Sustainability initiatives can benefit staff retention, provided organisations demonstrate real commitment
The drive towards a more sustainable, low-carbon way of life to tackle the threat of climate change continues to build momentum, according to Nick Deligiannis, Managing Director of Hays in Australia & New Zealand.
If genuine talent attraction and retention benefits are to be realised, employers need to ensure their sustainability efforts are authentic, added Deligiannis.
“Across all industries, organisations are responding by transforming workplaces into more sustainable environments. While many are doing this for moral reasons, there are commercial advantages too.”
While these include the need to avoid alienating customers and an improved bottom line through different approaches to energy use, recycling and water and waste management, Deligiannis explains three other advantages employers and HR professionals should consider:
Staff wellbeing and productivity
A sustainable workplace can improve staff performance. Biophilic design – bringing greenery into the workplace to help people feel more connected with the natural environment – has been shown to improve employees’ wellbeing and productivity.
For example, a study by Cornell University found that natural light in the office rather than overreliance on artificial lighting leads to an 84% drop in symptoms of eyestrain, headaches and blurred vision.
Report author Professor Alan Hedge believes optimising natural light in workplaces “significantly improves health and wellness among workers, leading to gains in productivity”.
Potential employees increasingly have moral concerns about how green an organisation is.
According to the Deloitte Millennial Survey 2019, which questioned millennials around the world, climate change and protecting the environment is their top concern. Given this, pursuing eco-friendly policies is starting to become a must-have in an organisation’s recruitment pitch.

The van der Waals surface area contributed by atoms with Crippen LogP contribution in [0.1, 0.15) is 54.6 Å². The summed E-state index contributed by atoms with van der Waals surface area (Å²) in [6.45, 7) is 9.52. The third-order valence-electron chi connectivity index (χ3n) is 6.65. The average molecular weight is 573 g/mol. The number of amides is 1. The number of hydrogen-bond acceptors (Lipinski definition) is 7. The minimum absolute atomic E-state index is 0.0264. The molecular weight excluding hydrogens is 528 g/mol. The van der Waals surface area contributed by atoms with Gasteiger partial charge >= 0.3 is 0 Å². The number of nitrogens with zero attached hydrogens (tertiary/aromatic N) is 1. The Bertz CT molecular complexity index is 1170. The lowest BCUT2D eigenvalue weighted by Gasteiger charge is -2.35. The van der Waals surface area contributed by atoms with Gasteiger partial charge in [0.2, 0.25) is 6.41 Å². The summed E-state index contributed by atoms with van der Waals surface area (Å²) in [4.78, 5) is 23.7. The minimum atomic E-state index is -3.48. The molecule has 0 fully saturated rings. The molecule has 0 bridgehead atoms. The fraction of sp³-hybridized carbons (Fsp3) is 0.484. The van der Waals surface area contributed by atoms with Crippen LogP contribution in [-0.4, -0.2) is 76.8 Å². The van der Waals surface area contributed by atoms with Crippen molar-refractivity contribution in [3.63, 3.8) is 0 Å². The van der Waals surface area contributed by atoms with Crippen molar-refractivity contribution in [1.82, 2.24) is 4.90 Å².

Deloitte’s findings also suggest younger workers are looking for more than just good pay, and “show deeper loyalty to employers who boldly tackle the issues that resonate with them most, such as protecting the environment”.
“The evidence certainly points to employers needing to make sure their organisation is moving with the times and accommodating the needs of the modern workforce,” said Deligiannis. “This can help them avoid missing out on recruiting top talent.
For Deligiannis, the key is to be authentic.
“Any organisation that overstates their green credentials leaves themselves vulnerable to accusations of so-called greenwashing, which will have a huge impact on their employer brand and ability to attract top talent,” he said.
Deligiannis added that it’s also important to get the support of employees at all levels.
“Many of the small actions in creating a culture of sustainability in the workplace – like turning off lights and computers at the end of the day or using recycling bins – come down to the behaviour of staff, so getting employee buy-in is crucial to the success of many eco-friendly schemes.”